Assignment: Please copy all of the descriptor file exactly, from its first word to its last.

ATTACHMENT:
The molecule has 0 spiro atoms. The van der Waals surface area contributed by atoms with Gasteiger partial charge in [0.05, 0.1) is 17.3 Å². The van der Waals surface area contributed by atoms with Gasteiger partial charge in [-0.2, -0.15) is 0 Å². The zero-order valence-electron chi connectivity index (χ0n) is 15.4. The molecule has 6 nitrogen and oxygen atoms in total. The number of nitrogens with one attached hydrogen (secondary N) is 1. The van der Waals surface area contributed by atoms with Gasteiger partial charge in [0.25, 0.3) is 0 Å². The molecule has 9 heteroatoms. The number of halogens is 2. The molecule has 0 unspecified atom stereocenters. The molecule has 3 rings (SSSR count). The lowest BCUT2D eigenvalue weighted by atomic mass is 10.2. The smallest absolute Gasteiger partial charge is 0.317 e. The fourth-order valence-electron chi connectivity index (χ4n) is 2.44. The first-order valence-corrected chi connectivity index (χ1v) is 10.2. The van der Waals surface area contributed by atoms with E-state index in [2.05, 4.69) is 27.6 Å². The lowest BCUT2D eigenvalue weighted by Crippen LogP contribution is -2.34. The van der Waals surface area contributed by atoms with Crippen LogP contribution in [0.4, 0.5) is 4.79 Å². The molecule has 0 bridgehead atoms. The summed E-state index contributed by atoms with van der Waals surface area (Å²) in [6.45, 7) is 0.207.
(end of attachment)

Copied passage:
The molecule has 0 spiro atoms. The van der Waals surface area contributed by atoms with Gasteiger partial charge in [0.05, 0.1) is 17.3 Å². The van der Waals surface area contributed by atoms with Gasteiger partial charge in [-0.2, -0.15) is 0 Å². The zero-order valence-electron chi connectivity index (χ0n) is 15.4. The molecule has 6 nitrogen and oxygen atoms in total. The number of nitrogens with one attached hydrogen (secondary N) is 1. The van der Waals surface area contributed by atoms with Gasteiger partial charge in [0.25, 0.3) is 0 Å². The molecule has 9 heteroatoms. The number of halogens is 2. The molecule has 0 unspecified atom stereocenters. The molecule has 3 rings (SSSR count). The lowest BCUT2D eigenvalue weighted by atomic mass is 10.2. The smallest absolute Gasteiger partial charge is 0.317 e. The fourth-order valence-electron chi connectivity index (χ4n) is 2.44. The first-order valence-corrected chi connectivity index (χ1v) is 10.2. The van der Waals surface area contributed by atoms with E-state index in [2.05, 4.69) is 27.6 Å². The lowest BCUT2D eigenvalue weighted by Crippen LogP contribution is -2.34. The van der Waals surface area contributed by atoms with Crippen LogP contribution in [0.4, 0.5) is 4.79 Å². The molecule has 0 bridgehead atoms. The summed E-state index contributed by atoms with van der Waals surface area (Å²) in [6.45, 7) is 0.207.